The New Lyceum provides analysis of current affairs that affect the body politic. It does so out of a belief that man is reasonable – he can come to understand truth through rational discourse.

The Celebrity Presidency

The Celebrity Presidency

Donald J. Trump may have set a dangerous precedent, but not so much for his own party as much as for the Democratic Party. Those who supported him tended to do so because he was something different than the typical politician. He was a successful businessman and a reality show star. This sort of fame meant that his name recognition was nearly universal because he had been a part of our culture for many years. Regardless of your opinion of him, there can be no denying that he managed to translate his fame into a successful campaign. Now there is talk of Oprah Winfrey considering a run for President due to her rather politically charged speech at the Golden Globe Awards—a call to action for the liberal base of the Democratic Party.

Republicans do not have many celebrities within their ranks, so the threat of one entering the political realm is more likely for Democrats. We all know Hollywood has a rather elevated view of itself, so why would liberal celebrities not run for office? They instantly have the name recognition many politicians have to work for and the tabloids have already vetted them thoroughly. Furthermore, our film and television programs tend to alter our view of an entertainer based on how we see them on the screen. I like to joke that I would vote for The Rock because of the confidence he exudes and the kindness he shows to fans through his social media accounts, but I know that the public sees him as he and his PR agent want him to be seen. Celebrities do not necessarily have the capacity to be President—even Martin Sheen who played Jeb Bartlett on the The West Wing. We need to stop focusing on whether or not we like those men running for office. The voters can choose those who are qualified to be President. I like The Rock. I do not want him to be President because he has not demonstrated the capacity to govern as a former wrestler and current actor. I am not a fan of Oprah. I do not want her to be President because her past career does not show her having a capacity to govern, not because I do not like her.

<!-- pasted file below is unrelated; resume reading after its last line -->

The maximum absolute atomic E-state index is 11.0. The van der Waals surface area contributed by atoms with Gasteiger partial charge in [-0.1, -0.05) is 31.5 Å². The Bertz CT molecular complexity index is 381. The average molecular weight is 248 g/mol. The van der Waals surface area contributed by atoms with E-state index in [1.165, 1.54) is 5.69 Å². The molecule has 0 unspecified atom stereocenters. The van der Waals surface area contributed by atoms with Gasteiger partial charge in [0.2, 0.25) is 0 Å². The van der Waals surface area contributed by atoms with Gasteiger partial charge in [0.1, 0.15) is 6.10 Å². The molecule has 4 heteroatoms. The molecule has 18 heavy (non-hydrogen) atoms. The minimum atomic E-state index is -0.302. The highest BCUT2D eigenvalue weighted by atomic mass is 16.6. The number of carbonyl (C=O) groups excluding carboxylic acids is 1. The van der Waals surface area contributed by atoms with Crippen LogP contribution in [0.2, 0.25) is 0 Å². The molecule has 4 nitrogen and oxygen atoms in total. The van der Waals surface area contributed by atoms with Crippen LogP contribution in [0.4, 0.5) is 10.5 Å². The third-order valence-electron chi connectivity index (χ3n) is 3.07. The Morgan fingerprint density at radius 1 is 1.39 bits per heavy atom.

I am not attempting to make a case for an “expert” to come from within the highest ranks of government, but there is an element of experience and certain character traits needed to assume the most powerful political office on the planet. Donald Trump may have set a dangerous precedent because he showed a celebrity could win a primary and general election over candidates who had more experience and more detailed policy positions. It could be argued that he has the capacity required to govern, but this cannot be taken for granted based on celebrity and financial success alone as his opposition is tending to do with their joy at the prospect of a President Oprah and First Man Stedman. She is a television star who is as wealthy as Donald Trump, but her success in the private space does not mean she is any more qualified to be President than Trump. Tom Hanks and the liberal elite were roused by her emotional speech because she speaks in a more eloquent and positive manner than Trump. For conservatives, Trump has governed like a rather typical Republican, despite his rather extreme personal tendencies. But what if an equally famous Democrat were to win the party’s nomination? They could win in much the same way Trump did—not based on governing ability but success in business and entertainment. They could claim to be outsiders much like Trump, but do so from a liberal perspective.

Trump and Oprah are but examples of the threat of what I call the “Celebrity Presidency”—where fame overshadows policy and capacity to govern. The American people voted for Trump because he represented something different than those more experienced politicians who have disappointed us for decades. (Read my previous post on the problem with “leadership” here.) He spoke to their concerns and they knew who he was—or at least how he was portrayed in books and on TV. Oprah—as a product of the liberal elite—is portrayed as a nearly perfect mythical being. Her press will be as positive as it always has been. People watched her show in the past and they were inspired. They look at her with a certain nostalgia and may very well be inclined to vote for her over another career politician who seems to have let them down in the past. The celebrities of the Republican Party are pretty limited to Donald Trump, Clint Eastwood, and some minor characters from the 80’s. Donald Trump showed a celebrity could win, but celebrity does not automatically make one qualified to be President. When choosing a candidate, perhaps think about which candidate is virtuous and can govern well rather than vote for the person you like to watch on television.

Trump, King, and the American Dream

Trump, King, and the American Dream

The Political Virtue of Hope: What America Can Learn From the Israeli Family

The Political Virtue of Hope: What America Can Learn From the Israeli Family